Shell has started production from the Stones development in the Gulf of Mexico, the world’s deepest offshore oil and gas project.
When fully ramped up at the end of 2017, the development is expected to produce approximately 50,000 barrels of oil equivalent per day (boepd), the company informed in a statement.
“Stones is the latest example of our leadership, capability and knowledge, which are key to profitably developing our global deep water resources. Our growing expertise in using such technologies in innovative ways will help us unlock more deep water resources around the world,” Royal Dutch Shell Upstream Director, Andy Brown, said.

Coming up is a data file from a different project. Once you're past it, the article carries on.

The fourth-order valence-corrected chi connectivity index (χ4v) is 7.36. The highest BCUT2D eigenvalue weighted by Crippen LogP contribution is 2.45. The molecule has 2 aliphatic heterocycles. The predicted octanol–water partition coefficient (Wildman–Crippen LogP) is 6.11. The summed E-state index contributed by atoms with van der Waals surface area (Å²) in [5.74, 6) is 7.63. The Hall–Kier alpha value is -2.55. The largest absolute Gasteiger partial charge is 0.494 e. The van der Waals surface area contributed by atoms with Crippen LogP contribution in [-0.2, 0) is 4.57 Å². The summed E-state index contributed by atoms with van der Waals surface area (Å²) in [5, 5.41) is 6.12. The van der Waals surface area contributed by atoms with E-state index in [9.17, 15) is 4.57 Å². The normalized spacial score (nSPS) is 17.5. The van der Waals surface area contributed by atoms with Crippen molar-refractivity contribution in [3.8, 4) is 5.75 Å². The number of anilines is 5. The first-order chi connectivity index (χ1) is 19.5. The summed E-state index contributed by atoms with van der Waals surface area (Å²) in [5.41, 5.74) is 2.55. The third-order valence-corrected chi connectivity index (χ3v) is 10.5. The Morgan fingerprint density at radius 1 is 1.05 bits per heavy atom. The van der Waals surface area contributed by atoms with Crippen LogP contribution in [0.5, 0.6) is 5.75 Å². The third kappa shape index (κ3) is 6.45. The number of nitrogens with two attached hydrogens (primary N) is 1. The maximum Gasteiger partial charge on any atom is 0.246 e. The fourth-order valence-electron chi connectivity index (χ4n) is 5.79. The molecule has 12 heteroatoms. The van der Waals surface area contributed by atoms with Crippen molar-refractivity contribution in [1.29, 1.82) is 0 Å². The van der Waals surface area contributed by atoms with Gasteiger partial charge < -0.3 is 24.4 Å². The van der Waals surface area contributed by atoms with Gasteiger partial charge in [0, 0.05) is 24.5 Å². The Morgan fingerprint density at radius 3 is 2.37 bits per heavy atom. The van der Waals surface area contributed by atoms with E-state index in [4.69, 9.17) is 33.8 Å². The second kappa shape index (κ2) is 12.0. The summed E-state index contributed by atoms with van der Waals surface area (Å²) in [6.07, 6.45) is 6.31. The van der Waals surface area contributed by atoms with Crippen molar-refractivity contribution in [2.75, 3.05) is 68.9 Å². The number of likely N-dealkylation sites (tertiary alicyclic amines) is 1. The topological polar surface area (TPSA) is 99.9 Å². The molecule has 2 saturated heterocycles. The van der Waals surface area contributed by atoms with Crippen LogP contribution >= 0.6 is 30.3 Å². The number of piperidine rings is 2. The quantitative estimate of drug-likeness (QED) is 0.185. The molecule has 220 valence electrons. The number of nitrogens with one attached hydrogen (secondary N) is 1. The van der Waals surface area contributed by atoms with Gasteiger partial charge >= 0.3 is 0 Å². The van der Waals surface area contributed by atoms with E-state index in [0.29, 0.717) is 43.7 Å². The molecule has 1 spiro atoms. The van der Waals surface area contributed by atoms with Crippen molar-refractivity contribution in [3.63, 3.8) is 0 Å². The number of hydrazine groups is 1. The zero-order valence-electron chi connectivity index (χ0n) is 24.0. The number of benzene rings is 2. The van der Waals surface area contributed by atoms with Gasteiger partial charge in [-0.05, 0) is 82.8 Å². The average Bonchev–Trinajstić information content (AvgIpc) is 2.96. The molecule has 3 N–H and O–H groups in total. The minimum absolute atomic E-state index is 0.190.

The project, fully owned and operated by the supermajor, is Shell’s second producing field from the lower tertiary geologic frontier in the Gulf of Mexico.
According to the company, it features a more cost-effective well design, requiring less material and lower installation costs, which is expected to offer a US$1 billion (£749.38 million) reduction in well costs.
Some reservoirs have communication with a water zone (aquifer) underneath. When reservoir pressure drops due to production, the compressed water in an aquifer expands into a reservoir and it helps pressure maintenance. This mechanism is called “water drive”.
Water drive mechanism will be effective if an aquifer contacting reservoir is very large because water compressibility is very low. For example, an anticline structure with extensive water zone (aquifer) will have the most advantage from the use of a water drive mechanism. Conversely, stratigraphic reservoirs or highly-faulted reservoirs will have limited aquifer volume so water drive is insignificant.